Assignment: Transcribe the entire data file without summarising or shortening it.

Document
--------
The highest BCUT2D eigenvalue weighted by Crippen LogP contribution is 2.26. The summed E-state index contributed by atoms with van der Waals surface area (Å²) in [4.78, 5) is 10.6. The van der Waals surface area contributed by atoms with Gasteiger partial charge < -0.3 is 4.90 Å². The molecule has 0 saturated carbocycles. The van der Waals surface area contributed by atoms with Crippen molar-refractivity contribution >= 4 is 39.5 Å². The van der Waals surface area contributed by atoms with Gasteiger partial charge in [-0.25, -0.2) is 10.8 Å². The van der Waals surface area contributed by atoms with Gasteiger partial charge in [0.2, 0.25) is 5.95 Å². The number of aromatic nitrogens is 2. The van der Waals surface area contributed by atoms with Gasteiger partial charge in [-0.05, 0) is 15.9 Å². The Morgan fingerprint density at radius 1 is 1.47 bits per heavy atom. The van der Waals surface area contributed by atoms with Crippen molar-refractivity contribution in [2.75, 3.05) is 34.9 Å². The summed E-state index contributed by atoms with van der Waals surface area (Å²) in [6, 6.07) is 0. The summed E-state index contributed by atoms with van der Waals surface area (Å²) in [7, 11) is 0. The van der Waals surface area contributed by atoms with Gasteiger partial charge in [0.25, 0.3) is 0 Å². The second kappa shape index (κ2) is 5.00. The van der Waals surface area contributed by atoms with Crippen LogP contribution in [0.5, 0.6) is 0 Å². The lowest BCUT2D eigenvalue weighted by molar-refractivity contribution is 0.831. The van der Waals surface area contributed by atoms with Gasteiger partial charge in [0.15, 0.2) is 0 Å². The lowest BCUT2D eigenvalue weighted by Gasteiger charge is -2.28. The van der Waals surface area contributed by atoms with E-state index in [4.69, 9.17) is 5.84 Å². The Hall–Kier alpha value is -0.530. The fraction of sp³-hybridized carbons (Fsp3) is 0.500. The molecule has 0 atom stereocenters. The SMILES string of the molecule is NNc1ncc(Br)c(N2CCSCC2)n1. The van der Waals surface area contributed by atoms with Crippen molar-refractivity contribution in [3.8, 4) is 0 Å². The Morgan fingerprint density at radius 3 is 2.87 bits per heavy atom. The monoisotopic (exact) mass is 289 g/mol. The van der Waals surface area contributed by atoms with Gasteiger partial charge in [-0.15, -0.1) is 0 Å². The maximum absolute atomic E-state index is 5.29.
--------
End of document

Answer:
The highest BCUT2D eigenvalue weighted by Crippen LogP contribution is 2.26. The summed E-state index contributed by atoms with van der Waals surface area (Å²) in [4.78, 5) is 10.6. The van der Waals surface area contributed by atoms with Gasteiger partial charge < -0.3 is 4.90 Å². The molecule has 0 saturated carbocycles. The van der Waals surface area contributed by atoms with Crippen molar-refractivity contribution >= 4 is 39.5 Å². The van der Waals surface area contributed by atoms with Gasteiger partial charge in [-0.25, -0.2) is 10.8 Å². The van der Waals surface area contributed by atoms with Gasteiger partial charge in [0.2, 0.25) is 5.95 Å². The number of aromatic nitrogens is 2. The van der Waals surface area contributed by atoms with Gasteiger partial charge in [-0.05, 0) is 15.9 Å². The Morgan fingerprint density at radius 1 is 1.47 bits per heavy atom. The van der Waals surface area contributed by atoms with Crippen molar-refractivity contribution in [2.75, 3.05) is 34.9 Å². The summed E-state index contributed by atoms with van der Waals surface area (Å²) in [6, 6.07) is 0. The summed E-state index contributed by atoms with van der Waals surface area (Å²) in [7, 11) is 0. The van der Waals surface area contributed by atoms with Gasteiger partial charge in [0.25, 0.3) is 0 Å². The second kappa shape index (κ2) is 5.00. The van der Waals surface area contributed by atoms with Crippen LogP contribution in [0.5, 0.6) is 0 Å². The lowest BCUT2D eigenvalue weighted by molar-refractivity contribution is 0.831. The van der Waals surface area contributed by atoms with Gasteiger partial charge in [0.15, 0.2) is 0 Å². The lowest BCUT2D eigenvalue weighted by Gasteiger charge is -2.28. The van der Waals surface area contributed by atoms with E-state index in [4.69, 9.17) is 5.84 Å². The Hall–Kier alpha value is -0.530. The fraction of sp³-hybridized carbons (Fsp3) is 0.500. The molecule has 0 atom stereocenters. The SMILES string of the molecule is NNc1ncc(Br)c(N2CCSCC2)n1. The van der Waals surface area contributed by atoms with Crippen molar-refractivity contribution in [3.8, 4) is 0 Å². The Morgan fingerprint density at radius 3 is 2.87 bits per heavy atom. The monoisotopic (exact) mass is 289 g/mol. The van der Waals surface area contributed by atoms with Gasteiger partial charge in [-0.15, -0.1) is 0 Å². The maximum absolute atomic E-state index is 5.29.